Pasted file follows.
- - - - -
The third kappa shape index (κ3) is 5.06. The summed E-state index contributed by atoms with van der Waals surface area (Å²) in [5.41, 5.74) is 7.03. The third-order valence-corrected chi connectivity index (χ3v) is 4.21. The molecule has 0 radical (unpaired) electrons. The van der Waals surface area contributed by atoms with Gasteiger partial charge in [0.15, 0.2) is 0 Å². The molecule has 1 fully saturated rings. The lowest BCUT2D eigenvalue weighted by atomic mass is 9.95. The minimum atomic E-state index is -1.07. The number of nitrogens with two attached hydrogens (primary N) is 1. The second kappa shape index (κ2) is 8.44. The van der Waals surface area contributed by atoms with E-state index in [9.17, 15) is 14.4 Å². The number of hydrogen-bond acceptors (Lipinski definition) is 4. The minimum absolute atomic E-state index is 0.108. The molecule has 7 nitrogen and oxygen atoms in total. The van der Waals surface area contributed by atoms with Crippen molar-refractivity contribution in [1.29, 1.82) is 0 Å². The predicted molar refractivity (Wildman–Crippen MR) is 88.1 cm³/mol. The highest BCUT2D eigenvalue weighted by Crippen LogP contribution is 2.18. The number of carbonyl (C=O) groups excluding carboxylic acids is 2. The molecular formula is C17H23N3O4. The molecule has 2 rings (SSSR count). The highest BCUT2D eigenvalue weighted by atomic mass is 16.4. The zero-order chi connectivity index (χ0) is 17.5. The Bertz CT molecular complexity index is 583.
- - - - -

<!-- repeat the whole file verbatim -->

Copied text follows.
The third kappa shape index (κ3) is 5.06. The summed E-state index contributed by atoms with van der Waals surface area (Å²) in [5.41, 5.74) is 7.03. The third-order valence-corrected chi connectivity index (χ3v) is 4.21. The molecule has 0 radical (unpaired) electrons. The van der Waals surface area contributed by atoms with Gasteiger partial charge in [0.15, 0.2) is 0 Å². The molecule has 1 fully saturated rings. The lowest BCUT2D eigenvalue weighted by atomic mass is 9.95. The minimum atomic E-state index is -1.07. The number of nitrogens with two attached hydrogens (primary N) is 1. The second kappa shape index (κ2) is 8.44. The van der Waals surface area contributed by atoms with E-state index in [9.17, 15) is 14.4 Å². The number of hydrogen-bond acceptors (Lipinski definition) is 4. The minimum absolute atomic E-state index is 0.108. The molecule has 7 nitrogen and oxygen atoms in total. The van der Waals surface area contributed by atoms with Crippen molar-refractivity contribution in [1.29, 1.82) is 0 Å². The predicted molar refractivity (Wildman–Crippen MR) is 88.1 cm³/mol. The highest BCUT2D eigenvalue weighted by Crippen LogP contribution is 2.18. The number of carbonyl (C=O) groups excluding carboxylic acids is 2. The molecular formula is C17H23N3O4. The molecule has 2 rings (SSSR count). The highest BCUT2D eigenvalue weighted by atomic mass is 16.4. The zero-order chi connectivity index (χ0) is 17.5. The Bertz CT molecular complexity index is 583.